Metro Weekly

Suddenly Susan

The legend, Morabito, is bringing her signature spins to Apex

When DJ Susan Morabito plays Apex next Friday, March 30, you won’t hear a certain diva on an endless loop shout ”Throw your hands up in the air!”

In other words, no ”Cha Cha Heels” on Morabito’s dance floor.

”[It’s a] wretched record. Dreadful. Would never play it,” Morabito says about the widely popular three-year-old circuit anthem by Rosabel featuring Jeanie Tracy. You won’t hear much from the Beyonce or Britney Spears repertoire either.


”I’m not going to win any popularity points,” says Morabito, ”but the mainstream stuff that the bulk of the DJs on the circuit are playing, I don’t care for it. I find that it all sounds the same. It’s just a sound that I could never really get into and I find it somewhat soulless.”

Morabito complains that the circuit sound hasn’t changed for pretty much the past seven years. ”I really wish the gay community would move out of that,” she says.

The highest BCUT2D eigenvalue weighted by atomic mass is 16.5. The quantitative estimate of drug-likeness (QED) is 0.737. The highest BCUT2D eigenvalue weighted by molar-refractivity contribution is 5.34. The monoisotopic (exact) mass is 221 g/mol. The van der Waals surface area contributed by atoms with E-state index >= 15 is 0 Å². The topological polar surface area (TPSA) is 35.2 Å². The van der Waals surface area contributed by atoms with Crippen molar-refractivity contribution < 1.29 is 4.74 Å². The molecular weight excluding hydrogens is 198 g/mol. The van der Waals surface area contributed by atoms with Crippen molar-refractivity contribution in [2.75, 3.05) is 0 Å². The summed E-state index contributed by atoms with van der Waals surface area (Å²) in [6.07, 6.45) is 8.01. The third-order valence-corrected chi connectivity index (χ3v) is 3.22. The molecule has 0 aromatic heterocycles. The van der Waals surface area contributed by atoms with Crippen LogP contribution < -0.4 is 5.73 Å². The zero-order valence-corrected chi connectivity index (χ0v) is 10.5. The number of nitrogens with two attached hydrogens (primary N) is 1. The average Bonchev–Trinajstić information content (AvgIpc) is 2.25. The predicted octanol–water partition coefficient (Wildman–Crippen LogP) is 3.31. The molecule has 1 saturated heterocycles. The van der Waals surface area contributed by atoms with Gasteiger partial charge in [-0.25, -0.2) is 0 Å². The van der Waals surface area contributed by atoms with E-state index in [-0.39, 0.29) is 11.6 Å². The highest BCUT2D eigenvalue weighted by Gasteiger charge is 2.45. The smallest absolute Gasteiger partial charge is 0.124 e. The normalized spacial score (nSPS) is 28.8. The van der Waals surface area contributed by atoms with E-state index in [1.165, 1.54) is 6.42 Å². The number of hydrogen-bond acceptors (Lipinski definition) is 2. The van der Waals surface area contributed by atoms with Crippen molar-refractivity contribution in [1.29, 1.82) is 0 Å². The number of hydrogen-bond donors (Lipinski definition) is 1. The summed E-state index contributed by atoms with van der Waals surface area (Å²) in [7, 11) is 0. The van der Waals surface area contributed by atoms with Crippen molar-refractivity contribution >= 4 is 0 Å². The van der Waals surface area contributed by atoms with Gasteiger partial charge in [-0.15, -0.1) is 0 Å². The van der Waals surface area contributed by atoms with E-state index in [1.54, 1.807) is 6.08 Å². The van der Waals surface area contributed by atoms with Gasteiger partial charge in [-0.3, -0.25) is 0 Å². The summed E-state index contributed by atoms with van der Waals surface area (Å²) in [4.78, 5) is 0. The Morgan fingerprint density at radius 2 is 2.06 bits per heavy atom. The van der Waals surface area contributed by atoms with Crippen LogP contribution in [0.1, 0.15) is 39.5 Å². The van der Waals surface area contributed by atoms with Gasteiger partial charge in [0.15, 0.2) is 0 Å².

Morabito, of course, isn’t some ordinary bystander criticizing the circuit sound. She’s anything but ordinary, and she’s far from a bystander. She’s a circuit legend, spinning for 25 years now. The pioneering lesbian DJ almost single-handedly pushed open the booths to today’s increasing lineup of lesbians — and women, in general — got her start on Fire Island, where the gay circuit began.

These days, the Cleveland-reared, New York-based Morabito aims to diversify the circuit sound, playing what she considers ”tasteful” house music, largely from Europe, and especially the U.K., where the sound ”is constantly changing.”

”There’s more natural instrumentation in the bulk of what I play,” Morabito says. ”You’ll hear horns, you’ll hear guitars. It’s a little more musical.”

Morabito likes to throw a club classic or two into her set. Classics are not just favorites from her earlier years, or a previous era’s greatest hits, but ”hits that stand the test of time, something that people still want to hear.” She cites Lustral’s ”Everytime” and the Pet Shop Boys’ ”Where the Streets Have No Name” as two such examples.

Classics are a rare breed. The bulk of records, she notes, ”are just good for the moment: really big for three, four months. After that, nobody wants anything to do with them.”

Susan Morabito will spin next Friday, March 30, at Apex Nightclub, 1415 22nd St. NW. Doors open 9 p.m. Cover is $9. Visit or call 202-296-0505.


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Doug Rule covers the arts, theater, music, food, nightlife and culture as contributing editor for Metro Weekly.